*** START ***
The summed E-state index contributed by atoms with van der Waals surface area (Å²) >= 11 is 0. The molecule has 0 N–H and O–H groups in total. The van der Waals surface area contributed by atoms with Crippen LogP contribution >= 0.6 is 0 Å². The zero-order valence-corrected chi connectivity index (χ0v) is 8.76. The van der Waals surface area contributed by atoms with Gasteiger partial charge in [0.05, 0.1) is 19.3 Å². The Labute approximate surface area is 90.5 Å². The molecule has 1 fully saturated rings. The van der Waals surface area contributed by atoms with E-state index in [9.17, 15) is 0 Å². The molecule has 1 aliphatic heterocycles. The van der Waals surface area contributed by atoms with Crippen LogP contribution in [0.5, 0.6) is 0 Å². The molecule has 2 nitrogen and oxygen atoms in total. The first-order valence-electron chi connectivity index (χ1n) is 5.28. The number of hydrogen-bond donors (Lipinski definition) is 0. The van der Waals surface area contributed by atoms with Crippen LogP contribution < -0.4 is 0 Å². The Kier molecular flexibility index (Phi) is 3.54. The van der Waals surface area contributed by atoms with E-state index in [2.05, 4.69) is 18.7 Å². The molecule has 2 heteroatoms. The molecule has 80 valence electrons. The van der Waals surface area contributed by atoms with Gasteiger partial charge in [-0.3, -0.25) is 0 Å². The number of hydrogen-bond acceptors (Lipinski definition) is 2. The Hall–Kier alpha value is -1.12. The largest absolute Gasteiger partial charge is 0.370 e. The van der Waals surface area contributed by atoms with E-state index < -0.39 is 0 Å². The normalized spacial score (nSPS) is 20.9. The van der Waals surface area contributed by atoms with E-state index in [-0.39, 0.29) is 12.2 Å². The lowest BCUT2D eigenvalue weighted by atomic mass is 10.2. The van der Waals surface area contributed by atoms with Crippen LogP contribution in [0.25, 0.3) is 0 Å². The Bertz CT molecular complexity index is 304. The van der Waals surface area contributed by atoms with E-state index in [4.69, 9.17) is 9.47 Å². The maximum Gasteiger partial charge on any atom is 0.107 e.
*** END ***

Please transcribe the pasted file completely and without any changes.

The summed E-state index contributed by atoms with van der Waals surface area (Å²) >= 11 is 0. The molecule has 0 N–H and O–H groups in total. The van der Waals surface area contributed by atoms with Crippen LogP contribution >= 0.6 is 0 Å². The zero-order valence-corrected chi connectivity index (χ0v) is 8.76. The van der Waals surface area contributed by atoms with Gasteiger partial charge in [0.05, 0.1) is 19.3 Å². The Labute approximate surface area is 90.5 Å². The molecule has 1 fully saturated rings. The van der Waals surface area contributed by atoms with E-state index in [9.17, 15) is 0 Å². The molecule has 1 aliphatic heterocycles. The van der Waals surface area contributed by atoms with Crippen LogP contribution in [0.5, 0.6) is 0 Å². The molecule has 2 nitrogen and oxygen atoms in total. The first-order valence-electron chi connectivity index (χ1n) is 5.28. The number of hydrogen-bond donors (Lipinski definition) is 0. The van der Waals surface area contributed by atoms with Crippen LogP contribution < -0.4 is 0 Å². The Kier molecular flexibility index (Phi) is 3.54. The van der Waals surface area contributed by atoms with E-state index in [2.05, 4.69) is 18.7 Å². The molecule has 2 heteroatoms. The molecule has 80 valence electrons. The van der Waals surface area contributed by atoms with Gasteiger partial charge in [-0.3, -0.25) is 0 Å². The number of hydrogen-bond acceptors (Lipinski definition) is 2. The Hall–Kier alpha value is -1.12. The largest absolute Gasteiger partial charge is 0.370 e. The van der Waals surface area contributed by atoms with E-state index < -0.39 is 0 Å². The normalized spacial score (nSPS) is 20.9. The van der Waals surface area contributed by atoms with E-state index in [-0.39, 0.29) is 12.2 Å². The lowest BCUT2D eigenvalue weighted by atomic mass is 10.2. The van der Waals surface area contributed by atoms with Crippen LogP contribution in [0.25, 0.3) is 0 Å². The Bertz CT molecular complexity index is 304. The van der Waals surface area contributed by atoms with E-state index in [4.69, 9.17) is 9.47 Å². The maximum Gasteiger partial charge on any atom is 0.107 e.